For four hours June 24, the Tempe Union Governing Board heard adult speaker after adult speaker discuss the role of school resource officers in advance of a vote – possibly today, July 1 – on a move that would eliminate those positions at four campuses, including Mountain Pointe and Desert Vista.
But it was the lone student voice – from rising Mountain Pointe senior Christian Nunez – that drew accolades as he talked about his experience as a young Black man.
Taking note of the nationwide protests triggered by the killing of George Floyd, a Black man who died in Minneapolis police custody, Christian criticized the move to take the $450,000 currently allocated for the SRO positions and spend it on counselors instead.
While several major cities are eliminating their SRO positions, Christian told the board there is a need to address issues of racism and racist behavior by police in communities, noting, “To properly address the feelings that students have regarding law enforcement extends far beyond the role of an SRO.”
“An SRO is not the reason that George Floyd died,” he said. “An SRO is not the reason that certain students are profiled as they leave the school by other people regardless if it’s an officer or not.
“I think that for us to entertain this conversation is for us to do a disservice to what really needs to be said. We know that the training that needs to be done, and the conversation that needs to be had, is not concerning SROs. It’s concerning the conduct of officers who need proper training and officers who need to be held accountable.”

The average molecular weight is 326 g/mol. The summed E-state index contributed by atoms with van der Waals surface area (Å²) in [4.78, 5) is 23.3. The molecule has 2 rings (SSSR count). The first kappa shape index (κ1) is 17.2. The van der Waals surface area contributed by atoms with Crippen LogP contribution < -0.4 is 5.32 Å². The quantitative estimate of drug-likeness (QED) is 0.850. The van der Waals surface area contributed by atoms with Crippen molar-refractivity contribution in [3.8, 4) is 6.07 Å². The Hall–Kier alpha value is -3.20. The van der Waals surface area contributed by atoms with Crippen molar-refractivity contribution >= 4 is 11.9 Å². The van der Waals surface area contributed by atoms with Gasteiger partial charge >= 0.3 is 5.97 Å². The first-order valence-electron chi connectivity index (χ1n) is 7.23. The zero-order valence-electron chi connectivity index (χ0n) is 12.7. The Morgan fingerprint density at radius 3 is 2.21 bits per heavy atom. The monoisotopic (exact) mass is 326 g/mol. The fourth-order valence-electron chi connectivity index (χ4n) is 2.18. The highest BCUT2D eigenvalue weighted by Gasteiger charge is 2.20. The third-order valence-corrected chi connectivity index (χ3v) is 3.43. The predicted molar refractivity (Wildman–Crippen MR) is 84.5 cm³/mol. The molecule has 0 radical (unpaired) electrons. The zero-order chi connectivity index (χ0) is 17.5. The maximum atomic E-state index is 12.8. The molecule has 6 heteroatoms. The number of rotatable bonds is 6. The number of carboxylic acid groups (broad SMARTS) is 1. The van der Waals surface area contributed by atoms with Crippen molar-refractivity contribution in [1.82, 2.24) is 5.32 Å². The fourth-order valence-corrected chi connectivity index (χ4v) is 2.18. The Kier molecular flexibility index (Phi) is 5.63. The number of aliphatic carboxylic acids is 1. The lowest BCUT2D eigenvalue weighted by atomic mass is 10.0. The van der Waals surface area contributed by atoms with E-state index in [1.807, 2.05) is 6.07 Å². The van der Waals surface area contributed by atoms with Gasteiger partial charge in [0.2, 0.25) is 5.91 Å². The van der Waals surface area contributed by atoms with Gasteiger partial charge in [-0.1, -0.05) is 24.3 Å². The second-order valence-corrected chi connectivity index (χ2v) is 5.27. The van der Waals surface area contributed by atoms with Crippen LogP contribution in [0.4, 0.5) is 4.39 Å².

Stressing that board members should recognize “a distinction between SROs and the general police force,” he said resource officers are people who “want to work with children.”
“I think that for us to pour all of our energy into SROs and the conversation of whether or not we need to have them in schools or not is a complete waste of time,” Christian said. “SROs can be the beginning foundation of fostering a healthy relationship between students and law enforcement. To properly address the feelings that students have regarding law enforcement extends much beyond the role of an SRO.”
He said he and his fellow students have had “many more interactions” involving racial bias and mistreatment from teachers and administrators “than with any SRO” and said the board should be talking with students about that and changing the culture in schools rather than look at resource officers.
“I trust my SRO at my school and I think that for us to sit here and continue to just pour our energy into something that can be better used elsewhere, is a disservice to what really needs to be done,” said Christian, whose address drew praise from Superintendent Kevin Mendivil, board President Berdetta Hodge and several other speakers.
His school’s SRO, Officer Robert Lucero, also was among the resources officers who addressed the board.
Now entering his third year at Mountain Pointe, the 15-year veteran Tempe officer said SROs are in a unique position to help students.
“We get an opportunity to talk to them in the classroom,” Lucero said. “We get an opportunity to talk to them during school, during lunch hour and we get to interact with them. We get to build that rapport with them…They usually don’t get an opportunity to talk to law enforcement and ask questions. I usually encourage that with the students to sit there and ask questions, whatever they want to ask.”